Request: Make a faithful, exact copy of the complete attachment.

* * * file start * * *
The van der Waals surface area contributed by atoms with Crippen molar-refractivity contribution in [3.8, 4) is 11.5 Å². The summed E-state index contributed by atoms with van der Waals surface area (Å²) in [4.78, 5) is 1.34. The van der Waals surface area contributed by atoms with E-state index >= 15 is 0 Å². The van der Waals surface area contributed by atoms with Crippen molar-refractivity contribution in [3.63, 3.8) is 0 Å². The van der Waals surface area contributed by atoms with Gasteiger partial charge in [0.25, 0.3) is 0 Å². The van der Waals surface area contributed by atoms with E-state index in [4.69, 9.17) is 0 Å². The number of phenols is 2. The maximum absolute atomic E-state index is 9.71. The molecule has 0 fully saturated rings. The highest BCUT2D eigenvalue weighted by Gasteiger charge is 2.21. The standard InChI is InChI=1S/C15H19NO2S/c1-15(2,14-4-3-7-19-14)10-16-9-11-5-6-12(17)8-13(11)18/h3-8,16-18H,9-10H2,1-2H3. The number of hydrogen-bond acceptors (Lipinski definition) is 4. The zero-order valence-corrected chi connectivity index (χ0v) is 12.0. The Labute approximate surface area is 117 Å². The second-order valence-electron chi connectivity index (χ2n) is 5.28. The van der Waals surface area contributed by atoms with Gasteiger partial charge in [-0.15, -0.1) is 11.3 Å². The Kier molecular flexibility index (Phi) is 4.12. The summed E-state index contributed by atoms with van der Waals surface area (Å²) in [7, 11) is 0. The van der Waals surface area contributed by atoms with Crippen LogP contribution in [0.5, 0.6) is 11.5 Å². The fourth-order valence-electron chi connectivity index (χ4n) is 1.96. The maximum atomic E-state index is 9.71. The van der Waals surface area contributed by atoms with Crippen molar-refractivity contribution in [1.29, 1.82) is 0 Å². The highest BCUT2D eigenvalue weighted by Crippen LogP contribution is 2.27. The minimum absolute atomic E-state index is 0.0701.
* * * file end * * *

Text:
The van der Waals surface area contributed by atoms with Crippen molar-refractivity contribution in [3.8, 4) is 11.5 Å². The summed E-state index contributed by atoms with van der Waals surface area (Å²) in [4.78, 5) is 1.34. The van der Waals surface area contributed by atoms with E-state index >= 15 is 0 Å². The van der Waals surface area contributed by atoms with Crippen molar-refractivity contribution in [3.63, 3.8) is 0 Å². The van der Waals surface area contributed by atoms with Gasteiger partial charge in [0.25, 0.3) is 0 Å². The van der Waals surface area contributed by atoms with E-state index in [4.69, 9.17) is 0 Å². The number of phenols is 2. The maximum absolute atomic E-state index is 9.71. The molecule has 0 fully saturated rings. The highest BCUT2D eigenvalue weighted by Gasteiger charge is 2.21. The standard InChI is InChI=1S/C15H19NO2S/c1-15(2,14-4-3-7-19-14)10-16-9-11-5-6-12(17)8-13(11)18/h3-8,16-18H,9-10H2,1-2H3. The number of hydrogen-bond acceptors (Lipinski definition) is 4. The zero-order valence-corrected chi connectivity index (χ0v) is 12.0. The Labute approximate surface area is 117 Å². The second-order valence-electron chi connectivity index (χ2n) is 5.28. The van der Waals surface area contributed by atoms with Gasteiger partial charge in [-0.15, -0.1) is 11.3 Å². The Kier molecular flexibility index (Phi) is 4.12. The summed E-state index contributed by atoms with van der Waals surface area (Å²) in [7, 11) is 0. The van der Waals surface area contributed by atoms with Crippen LogP contribution in [0.5, 0.6) is 11.5 Å². The fourth-order valence-electron chi connectivity index (χ4n) is 1.96. The maximum atomic E-state index is 9.71. The van der Waals surface area contributed by atoms with Crippen molar-refractivity contribution in [1.29, 1.82) is 0 Å². The highest BCUT2D eigenvalue weighted by Crippen LogP contribution is 2.27. The minimum absolute atomic E-state index is 0.0701.